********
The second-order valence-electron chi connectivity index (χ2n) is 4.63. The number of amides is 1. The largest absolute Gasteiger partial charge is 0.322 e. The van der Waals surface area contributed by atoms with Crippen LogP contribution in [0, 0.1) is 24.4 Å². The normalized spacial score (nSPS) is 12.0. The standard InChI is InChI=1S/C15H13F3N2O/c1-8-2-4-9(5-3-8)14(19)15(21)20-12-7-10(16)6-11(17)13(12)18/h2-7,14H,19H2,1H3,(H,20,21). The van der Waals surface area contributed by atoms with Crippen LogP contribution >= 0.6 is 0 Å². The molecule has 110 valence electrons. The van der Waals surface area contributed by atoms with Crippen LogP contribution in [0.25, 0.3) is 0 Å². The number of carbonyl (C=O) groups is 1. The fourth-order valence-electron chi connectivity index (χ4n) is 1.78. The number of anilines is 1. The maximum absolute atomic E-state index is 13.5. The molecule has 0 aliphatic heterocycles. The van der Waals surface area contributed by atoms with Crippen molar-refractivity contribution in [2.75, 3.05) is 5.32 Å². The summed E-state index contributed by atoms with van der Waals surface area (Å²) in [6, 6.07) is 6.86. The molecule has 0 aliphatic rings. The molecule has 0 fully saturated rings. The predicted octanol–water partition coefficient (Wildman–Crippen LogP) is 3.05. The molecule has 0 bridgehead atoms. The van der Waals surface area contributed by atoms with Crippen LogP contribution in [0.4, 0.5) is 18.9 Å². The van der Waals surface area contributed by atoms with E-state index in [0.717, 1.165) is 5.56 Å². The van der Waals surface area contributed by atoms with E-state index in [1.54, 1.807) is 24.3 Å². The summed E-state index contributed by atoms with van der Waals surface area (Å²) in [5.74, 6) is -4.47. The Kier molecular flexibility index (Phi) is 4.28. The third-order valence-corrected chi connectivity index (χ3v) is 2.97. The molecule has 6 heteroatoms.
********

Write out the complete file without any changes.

The second-order valence-electron chi connectivity index (χ2n) is 4.63. The number of amides is 1. The largest absolute Gasteiger partial charge is 0.322 e. The van der Waals surface area contributed by atoms with Crippen LogP contribution in [0, 0.1) is 24.4 Å². The normalized spacial score (nSPS) is 12.0. The standard InChI is InChI=1S/C15H13F3N2O/c1-8-2-4-9(5-3-8)14(19)15(21)20-12-7-10(16)6-11(17)13(12)18/h2-7,14H,19H2,1H3,(H,20,21). The van der Waals surface area contributed by atoms with Crippen LogP contribution >= 0.6 is 0 Å². The molecule has 110 valence electrons. The van der Waals surface area contributed by atoms with Crippen LogP contribution in [0.25, 0.3) is 0 Å². The number of carbonyl (C=O) groups is 1. The fourth-order valence-electron chi connectivity index (χ4n) is 1.78. The number of anilines is 1. The maximum absolute atomic E-state index is 13.5. The molecule has 0 aliphatic heterocycles. The van der Waals surface area contributed by atoms with Crippen molar-refractivity contribution in [2.75, 3.05) is 5.32 Å². The summed E-state index contributed by atoms with van der Waals surface area (Å²) in [6, 6.07) is 6.86. The molecule has 0 aliphatic rings. The molecule has 0 fully saturated rings. The predicted octanol–water partition coefficient (Wildman–Crippen LogP) is 3.05. The molecule has 0 bridgehead atoms. The van der Waals surface area contributed by atoms with Crippen LogP contribution in [0.4, 0.5) is 18.9 Å². The van der Waals surface area contributed by atoms with E-state index in [0.717, 1.165) is 5.56 Å². The van der Waals surface area contributed by atoms with E-state index in [1.54, 1.807) is 24.3 Å². The summed E-state index contributed by atoms with van der Waals surface area (Å²) in [5.74, 6) is -4.47. The Kier molecular flexibility index (Phi) is 4.28. The third-order valence-corrected chi connectivity index (χ3v) is 2.97. The molecule has 6 heteroatoms.